Forex Can Be Amazingly Profitable Over The Short Term

Forex can be amazingly profitable in the short term and if profits are reinvested over The long term as well.

Shares can be a great long term investment there is the case of the Long Beach, California, couple, who received $1,000 each as a gift at their wedding in 1896. Some of it was invested in 10 shares of William Seward Burroughs’ American Arithmometer Company, starting point of the Burroughs Corporation, now one of the leading manufacturers of business machines. Over the years, the couple diversified their holdings, but the essential element of their portfolio was Burroughs. At the death of the wife, the surviving partner, in 1958, the estate was valued at between $1 and $1.5 million.

Likewise, $10,000 invested in General Motors fifty years ago would now be worth about $6 million.

There is the doctor who never looked at the stock tables from one end of the year to the other, but who faithfully invested $1,000 in duPont every December 1. He bought high, he bought low, always following the dictates of the calendar alone. A more haphazard system of investment except for its regularity would be hard to find. But because the stock was duPont, he made a fortune.

Something like this seems to be in the minds of many investors today. The New York Stock Exchange’s periodic tabulations of the “Favorite Fifty” stocks of Monthly Investment Plan buyers must delight the hearts of even the most conservative investment advisors. All by themselves, people are choosing the finest grade of security to rest their future hopes on. No wildcatting here.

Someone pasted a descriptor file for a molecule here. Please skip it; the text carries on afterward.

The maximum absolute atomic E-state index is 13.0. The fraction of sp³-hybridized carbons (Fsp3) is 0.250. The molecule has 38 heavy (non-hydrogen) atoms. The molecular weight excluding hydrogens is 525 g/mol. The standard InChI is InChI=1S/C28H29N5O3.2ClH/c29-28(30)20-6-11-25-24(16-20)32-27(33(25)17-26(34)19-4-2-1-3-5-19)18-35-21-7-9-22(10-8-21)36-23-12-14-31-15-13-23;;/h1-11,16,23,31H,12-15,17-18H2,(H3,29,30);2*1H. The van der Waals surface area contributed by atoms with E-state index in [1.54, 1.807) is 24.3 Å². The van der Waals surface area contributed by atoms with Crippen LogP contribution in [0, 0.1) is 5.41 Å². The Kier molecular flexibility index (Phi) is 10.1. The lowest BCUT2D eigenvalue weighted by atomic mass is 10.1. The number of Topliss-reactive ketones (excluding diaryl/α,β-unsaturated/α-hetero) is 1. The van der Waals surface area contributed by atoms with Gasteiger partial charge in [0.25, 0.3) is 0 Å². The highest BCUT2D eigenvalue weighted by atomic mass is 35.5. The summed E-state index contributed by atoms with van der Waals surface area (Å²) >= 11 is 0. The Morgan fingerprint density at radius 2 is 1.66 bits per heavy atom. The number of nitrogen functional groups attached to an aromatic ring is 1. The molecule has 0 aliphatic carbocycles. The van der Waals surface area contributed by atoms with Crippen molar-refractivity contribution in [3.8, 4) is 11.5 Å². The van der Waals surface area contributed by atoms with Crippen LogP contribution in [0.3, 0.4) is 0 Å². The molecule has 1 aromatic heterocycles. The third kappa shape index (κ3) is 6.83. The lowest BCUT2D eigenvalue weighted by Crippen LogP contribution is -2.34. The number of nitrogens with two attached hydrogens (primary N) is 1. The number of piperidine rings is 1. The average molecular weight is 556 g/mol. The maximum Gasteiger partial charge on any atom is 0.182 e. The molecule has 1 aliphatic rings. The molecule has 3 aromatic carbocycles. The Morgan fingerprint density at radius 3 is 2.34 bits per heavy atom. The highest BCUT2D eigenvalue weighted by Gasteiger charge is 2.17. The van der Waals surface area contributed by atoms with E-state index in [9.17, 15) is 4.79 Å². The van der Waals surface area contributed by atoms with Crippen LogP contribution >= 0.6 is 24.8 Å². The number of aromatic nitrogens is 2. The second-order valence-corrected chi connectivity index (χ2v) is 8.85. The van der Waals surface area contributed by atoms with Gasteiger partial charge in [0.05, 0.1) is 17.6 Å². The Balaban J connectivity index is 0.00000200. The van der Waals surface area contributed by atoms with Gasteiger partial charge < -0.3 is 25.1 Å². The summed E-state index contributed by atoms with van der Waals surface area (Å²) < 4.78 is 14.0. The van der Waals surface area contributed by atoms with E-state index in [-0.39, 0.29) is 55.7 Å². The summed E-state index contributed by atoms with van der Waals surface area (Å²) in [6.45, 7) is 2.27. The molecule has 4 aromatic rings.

A glance at current trading values does not seem to bear this out. Action is at a high peak. Three-million-share days are not at all unusual. It would seem that short-term trading is the rule. Part of this, however, is due to the fact that there is a vastly increased number of shares outstanding, and part due to the fact that most trading is being done with about 12 per cent of the lot. Some 88 per cent, in effect, have been withdrawn from circulation and sit in someone’s safe-deposit box, as an anchor to windward.

Backstopping this trend are the institutional investors the insurance companies, mutual funds, personal trust and pension funds, mutual savings banks, college endowments, and non-profit foundations, all the great agglomerations of money which control about 16 per cent of all listed common-stock values. Such funds are never static. They switch their portfolios constantly. But since, as professionals, their scale of values is much like that of other professionals, they have all invested heavily in Blue Chips and do not trade capriciously in the hopes of finding something better. They are not rocking the boat, either.

What would happen if today’s sunny optimism were blighted by black fears is hard to say. The vision of several dozen institutions dumping stock in a panic and of any significant number of the individual investors following suit is quite dismaying. The market’s plunge on the news of President Eisenhower’s heart attack was one indication of what can happen. Other events obviously could trigger off a similar response, or a worse one.